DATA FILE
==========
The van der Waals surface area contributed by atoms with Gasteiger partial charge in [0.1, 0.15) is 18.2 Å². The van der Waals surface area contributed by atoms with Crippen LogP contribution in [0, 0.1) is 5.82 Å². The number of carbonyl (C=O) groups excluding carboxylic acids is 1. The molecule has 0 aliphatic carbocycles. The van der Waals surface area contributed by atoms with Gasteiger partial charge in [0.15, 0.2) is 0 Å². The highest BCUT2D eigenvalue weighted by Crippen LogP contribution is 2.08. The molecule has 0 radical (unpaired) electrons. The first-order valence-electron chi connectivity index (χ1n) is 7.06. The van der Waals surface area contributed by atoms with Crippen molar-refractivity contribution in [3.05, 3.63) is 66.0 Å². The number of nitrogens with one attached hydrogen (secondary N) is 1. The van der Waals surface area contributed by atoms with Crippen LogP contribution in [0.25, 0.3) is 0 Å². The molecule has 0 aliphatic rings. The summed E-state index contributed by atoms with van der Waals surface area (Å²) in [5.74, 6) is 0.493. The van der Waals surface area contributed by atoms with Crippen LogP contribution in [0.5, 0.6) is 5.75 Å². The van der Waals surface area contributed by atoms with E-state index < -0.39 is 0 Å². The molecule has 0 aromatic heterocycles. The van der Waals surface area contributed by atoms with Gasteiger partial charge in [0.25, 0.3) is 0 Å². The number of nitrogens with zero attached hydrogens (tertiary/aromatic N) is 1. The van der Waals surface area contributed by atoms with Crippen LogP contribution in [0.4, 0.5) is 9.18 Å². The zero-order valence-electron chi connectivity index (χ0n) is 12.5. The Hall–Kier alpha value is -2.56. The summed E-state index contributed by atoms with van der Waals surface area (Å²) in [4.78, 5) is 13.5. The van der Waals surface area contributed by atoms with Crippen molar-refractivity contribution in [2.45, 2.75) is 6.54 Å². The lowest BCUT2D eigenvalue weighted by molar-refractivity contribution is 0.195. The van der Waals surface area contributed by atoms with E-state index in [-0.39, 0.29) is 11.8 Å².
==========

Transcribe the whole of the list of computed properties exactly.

The van der Waals surface area contributed by atoms with Gasteiger partial charge in [0.1, 0.15) is 18.2 Å². The van der Waals surface area contributed by atoms with Crippen LogP contribution in [0, 0.1) is 5.82 Å². The number of carbonyl (C=O) groups excluding carboxylic acids is 1. The molecule has 0 aliphatic carbocycles. The van der Waals surface area contributed by atoms with Gasteiger partial charge in [0.15, 0.2) is 0 Å². The highest BCUT2D eigenvalue weighted by Crippen LogP contribution is 2.08. The molecule has 0 radical (unpaired) electrons. The first-order valence-electron chi connectivity index (χ1n) is 7.06. The van der Waals surface area contributed by atoms with Crippen molar-refractivity contribution in [3.05, 3.63) is 66.0 Å². The number of nitrogens with one attached hydrogen (secondary N) is 1. The van der Waals surface area contributed by atoms with Crippen LogP contribution in [0.25, 0.3) is 0 Å². The molecule has 0 aliphatic rings. The summed E-state index contributed by atoms with van der Waals surface area (Å²) in [5.74, 6) is 0.493. The van der Waals surface area contributed by atoms with Crippen LogP contribution in [0.5, 0.6) is 5.75 Å². The van der Waals surface area contributed by atoms with E-state index < -0.39 is 0 Å². The molecule has 0 aromatic heterocycles. The van der Waals surface area contributed by atoms with Gasteiger partial charge in [0.25, 0.3) is 0 Å². The number of nitrogens with zero attached hydrogens (tertiary/aromatic N) is 1. The van der Waals surface area contributed by atoms with Crippen LogP contribution in [0.4, 0.5) is 9.18 Å². The zero-order valence-electron chi connectivity index (χ0n) is 12.5. The Hall–Kier alpha value is -2.56. The summed E-state index contributed by atoms with van der Waals surface area (Å²) in [4.78, 5) is 13.5. The van der Waals surface area contributed by atoms with Crippen molar-refractivity contribution in [2.45, 2.75) is 6.54 Å². The lowest BCUT2D eigenvalue weighted by molar-refractivity contribution is 0.195. The van der Waals surface area contributed by atoms with E-state index in [-0.39, 0.29) is 11.8 Å².